Spring barley is Ireland's most widely grown tillage crop. It provides valuable feedstock for the animal- feed and malting industries. In tillage systems, winter cereals are inherently higher yielding than spring cereals due to a longer growing season; however their use is limited by waterlogging, where wet soils over winter and in early spring result in crop damage or death. It has been predicted that the already high occurrence of rainfall in Ireland will further increase in the coming decades, with extreme precipitation and flooding events becoming more prevalent. One of the goals of VICCI is to develop a capacity to develop winter barley lines that offer the yield advantages, but exhibit enhanced resistance to waterlogging, and to better understand waterlogging tolerance.

Fusarium head blight (FHB) is an important pathogen of spring barley in Ireland. FHB will reduce both the quantity and quality of grain (of particular concern for malting barley). The presence of specific species will lead to contamination of the grain with mycotoxins that have potential animal and human health risks. Significantly, FHB cannot be controlled effectively using fungicides, which represents a significant restriction on productivity or industry expansion that can only be addressed through genetic improvement.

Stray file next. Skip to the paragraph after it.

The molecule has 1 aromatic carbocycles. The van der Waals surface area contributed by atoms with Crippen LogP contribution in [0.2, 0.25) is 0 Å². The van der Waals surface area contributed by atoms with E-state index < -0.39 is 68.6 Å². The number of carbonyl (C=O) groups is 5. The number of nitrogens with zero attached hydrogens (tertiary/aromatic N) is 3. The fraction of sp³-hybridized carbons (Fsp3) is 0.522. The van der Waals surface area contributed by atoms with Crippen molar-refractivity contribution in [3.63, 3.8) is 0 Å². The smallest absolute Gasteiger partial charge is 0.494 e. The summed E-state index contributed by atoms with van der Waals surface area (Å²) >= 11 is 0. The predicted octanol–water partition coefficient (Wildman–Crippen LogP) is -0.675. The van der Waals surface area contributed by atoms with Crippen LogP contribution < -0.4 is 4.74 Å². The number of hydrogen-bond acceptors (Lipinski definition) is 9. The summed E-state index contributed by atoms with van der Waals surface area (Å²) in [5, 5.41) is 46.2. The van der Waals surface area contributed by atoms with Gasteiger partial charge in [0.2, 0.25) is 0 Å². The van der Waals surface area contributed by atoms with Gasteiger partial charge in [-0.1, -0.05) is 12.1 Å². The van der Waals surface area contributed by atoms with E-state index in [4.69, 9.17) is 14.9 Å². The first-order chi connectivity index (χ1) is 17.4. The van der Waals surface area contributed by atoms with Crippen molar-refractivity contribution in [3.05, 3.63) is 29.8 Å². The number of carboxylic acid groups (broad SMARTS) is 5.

VICCI seeks to address these challenges in barley by:

  • Using transcriptomic and metabolomics approaches to identify genes that show potential for FHB resistance, validating their involvement using gene knockout and overexpression approaches, and developing genetic markers for natural variants
    Contact: Fiona Doohan
  • Functional testing in barley of candidate genes whose orthologues have been implicated in waterlogging tolerance in model species, and identification of further novel genes using forward genetics approaches (based on EMS mutagenesis)
    Contact: Emmanuelle Graciet and Frank Wellmer
  • Using a large association mapping population of winter and spring barley assembled by colleagues at the James Hutton Institute in the UK in GWAS experiments to identify loci involved in NUE and waterlogging under Irish conditions.
    Contact: John Spink and Petra Kock Applegren